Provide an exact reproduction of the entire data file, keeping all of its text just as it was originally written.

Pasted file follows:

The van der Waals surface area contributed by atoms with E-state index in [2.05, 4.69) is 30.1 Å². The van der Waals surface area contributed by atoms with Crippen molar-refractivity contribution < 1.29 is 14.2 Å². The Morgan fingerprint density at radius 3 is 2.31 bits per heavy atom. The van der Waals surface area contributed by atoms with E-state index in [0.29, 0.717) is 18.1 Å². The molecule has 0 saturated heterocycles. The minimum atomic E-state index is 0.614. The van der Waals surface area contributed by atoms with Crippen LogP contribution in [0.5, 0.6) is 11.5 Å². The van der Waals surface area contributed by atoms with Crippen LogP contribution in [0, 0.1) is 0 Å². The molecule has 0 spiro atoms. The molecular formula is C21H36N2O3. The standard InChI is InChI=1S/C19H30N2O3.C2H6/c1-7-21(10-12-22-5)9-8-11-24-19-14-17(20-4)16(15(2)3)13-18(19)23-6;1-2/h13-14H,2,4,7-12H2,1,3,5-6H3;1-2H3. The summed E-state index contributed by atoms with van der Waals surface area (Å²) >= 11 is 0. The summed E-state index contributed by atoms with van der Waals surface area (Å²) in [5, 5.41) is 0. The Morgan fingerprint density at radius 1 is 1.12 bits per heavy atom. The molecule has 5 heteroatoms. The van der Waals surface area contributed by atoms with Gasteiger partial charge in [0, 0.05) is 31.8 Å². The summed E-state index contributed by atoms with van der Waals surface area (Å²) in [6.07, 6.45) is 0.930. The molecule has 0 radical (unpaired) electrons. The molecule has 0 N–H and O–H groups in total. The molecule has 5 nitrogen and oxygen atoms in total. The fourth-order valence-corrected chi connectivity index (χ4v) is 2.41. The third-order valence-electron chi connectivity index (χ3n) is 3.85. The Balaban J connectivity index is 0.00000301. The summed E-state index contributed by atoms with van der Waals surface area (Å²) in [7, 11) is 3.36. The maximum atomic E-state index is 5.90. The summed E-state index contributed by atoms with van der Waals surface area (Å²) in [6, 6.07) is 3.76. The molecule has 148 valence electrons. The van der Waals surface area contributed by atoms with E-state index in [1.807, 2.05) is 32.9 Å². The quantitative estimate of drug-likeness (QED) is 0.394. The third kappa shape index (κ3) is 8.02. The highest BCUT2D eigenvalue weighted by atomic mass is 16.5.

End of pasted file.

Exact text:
The van der Waals surface area contributed by atoms with E-state index in [2.05, 4.69) is 30.1 Å². The van der Waals surface area contributed by atoms with Crippen molar-refractivity contribution < 1.29 is 14.2 Å². The Morgan fingerprint density at radius 3 is 2.31 bits per heavy atom. The van der Waals surface area contributed by atoms with E-state index in [0.29, 0.717) is 18.1 Å². The molecule has 0 saturated heterocycles. The minimum atomic E-state index is 0.614. The van der Waals surface area contributed by atoms with Crippen LogP contribution in [0.5, 0.6) is 11.5 Å². The van der Waals surface area contributed by atoms with Crippen LogP contribution in [0, 0.1) is 0 Å². The molecule has 0 spiro atoms. The molecular formula is C21H36N2O3. The standard InChI is InChI=1S/C19H30N2O3.C2H6/c1-7-21(10-12-22-5)9-8-11-24-19-14-17(20-4)16(15(2)3)13-18(19)23-6;1-2/h13-14H,2,4,7-12H2,1,3,5-6H3;1-2H3. The summed E-state index contributed by atoms with van der Waals surface area (Å²) >= 11 is 0. The summed E-state index contributed by atoms with van der Waals surface area (Å²) in [5, 5.41) is 0. The Morgan fingerprint density at radius 1 is 1.12 bits per heavy atom. The molecule has 5 heteroatoms. The van der Waals surface area contributed by atoms with Gasteiger partial charge in [0, 0.05) is 31.8 Å². The summed E-state index contributed by atoms with van der Waals surface area (Å²) in [6.07, 6.45) is 0.930. The molecule has 0 radical (unpaired) electrons. The molecule has 0 N–H and O–H groups in total. The molecule has 5 nitrogen and oxygen atoms in total. The fourth-order valence-corrected chi connectivity index (χ4v) is 2.41. The third-order valence-electron chi connectivity index (χ3n) is 3.85. The Balaban J connectivity index is 0.00000301. The summed E-state index contributed by atoms with van der Waals surface area (Å²) in [7, 11) is 3.36. The maximum atomic E-state index is 5.90. The summed E-state index contributed by atoms with van der Waals surface area (Å²) in [6, 6.07) is 3.76. The molecule has 148 valence electrons. The van der Waals surface area contributed by atoms with E-state index in [1.807, 2.05) is 32.9 Å². The quantitative estimate of drug-likeness (QED) is 0.394. The third kappa shape index (κ3) is 8.02. The highest BCUT2D eigenvalue weighted by atomic mass is 16.5.